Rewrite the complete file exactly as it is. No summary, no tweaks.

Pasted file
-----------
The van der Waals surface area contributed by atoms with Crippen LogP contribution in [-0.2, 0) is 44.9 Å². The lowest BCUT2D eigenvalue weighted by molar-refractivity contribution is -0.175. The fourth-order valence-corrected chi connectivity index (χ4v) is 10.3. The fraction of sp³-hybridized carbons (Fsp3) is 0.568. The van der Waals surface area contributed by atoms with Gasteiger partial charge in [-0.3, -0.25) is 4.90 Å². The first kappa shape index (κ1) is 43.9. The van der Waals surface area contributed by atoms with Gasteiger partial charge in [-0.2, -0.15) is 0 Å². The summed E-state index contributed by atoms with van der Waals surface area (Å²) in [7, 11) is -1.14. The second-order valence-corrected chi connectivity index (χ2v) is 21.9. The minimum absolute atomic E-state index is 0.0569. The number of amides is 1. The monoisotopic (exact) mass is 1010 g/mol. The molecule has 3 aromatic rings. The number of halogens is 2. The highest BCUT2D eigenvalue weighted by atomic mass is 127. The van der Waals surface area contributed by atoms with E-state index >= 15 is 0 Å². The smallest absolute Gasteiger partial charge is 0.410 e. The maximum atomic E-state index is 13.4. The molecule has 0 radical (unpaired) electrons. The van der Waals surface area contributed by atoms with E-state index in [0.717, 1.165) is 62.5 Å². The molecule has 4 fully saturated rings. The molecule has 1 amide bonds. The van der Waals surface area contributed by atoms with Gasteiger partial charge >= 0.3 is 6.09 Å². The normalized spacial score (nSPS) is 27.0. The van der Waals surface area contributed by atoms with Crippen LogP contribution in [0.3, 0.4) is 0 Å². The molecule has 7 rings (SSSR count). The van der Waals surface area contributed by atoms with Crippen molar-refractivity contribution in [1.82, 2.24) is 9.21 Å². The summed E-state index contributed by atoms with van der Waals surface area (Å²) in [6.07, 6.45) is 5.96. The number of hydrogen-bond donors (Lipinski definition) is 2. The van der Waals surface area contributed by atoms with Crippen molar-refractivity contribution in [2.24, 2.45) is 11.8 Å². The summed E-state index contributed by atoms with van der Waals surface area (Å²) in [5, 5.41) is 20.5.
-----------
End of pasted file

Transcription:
The van der Waals surface area contributed by atoms with Crippen LogP contribution in [-0.2, 0) is 44.9 Å². The lowest BCUT2D eigenvalue weighted by molar-refractivity contribution is -0.175. The fourth-order valence-corrected chi connectivity index (χ4v) is 10.3. The fraction of sp³-hybridized carbons (Fsp3) is 0.568. The van der Waals surface area contributed by atoms with Gasteiger partial charge in [-0.3, -0.25) is 4.90 Å². The first kappa shape index (κ1) is 43.9. The van der Waals surface area contributed by atoms with Gasteiger partial charge in [-0.2, -0.15) is 0 Å². The summed E-state index contributed by atoms with van der Waals surface area (Å²) in [7, 11) is -1.14. The second-order valence-corrected chi connectivity index (χ2v) is 21.9. The minimum absolute atomic E-state index is 0.0569. The number of amides is 1. The monoisotopic (exact) mass is 1010 g/mol. The molecule has 3 aromatic rings. The number of halogens is 2. The highest BCUT2D eigenvalue weighted by atomic mass is 127. The van der Waals surface area contributed by atoms with E-state index >= 15 is 0 Å². The smallest absolute Gasteiger partial charge is 0.410 e. The maximum atomic E-state index is 13.4. The molecule has 0 radical (unpaired) electrons. The van der Waals surface area contributed by atoms with E-state index in [0.717, 1.165) is 62.5 Å². The molecule has 4 fully saturated rings. The molecule has 1 amide bonds. The van der Waals surface area contributed by atoms with Gasteiger partial charge >= 0.3 is 6.09 Å². The normalized spacial score (nSPS) is 27.0. The van der Waals surface area contributed by atoms with Crippen LogP contribution in [0.3, 0.4) is 0 Å². The molecule has 7 rings (SSSR count). The van der Waals surface area contributed by atoms with Crippen molar-refractivity contribution in [1.82, 2.24) is 9.21 Å². The summed E-state index contributed by atoms with van der Waals surface area (Å²) in [6.07, 6.45) is 5.96. The number of hydrogen-bond donors (Lipinski definition) is 2. The van der Waals surface area contributed by atoms with Crippen molar-refractivity contribution in [2.24, 2.45) is 11.8 Å². The summed E-state index contributed by atoms with van der Waals surface area (Å²) in [5, 5.41) is 20.5.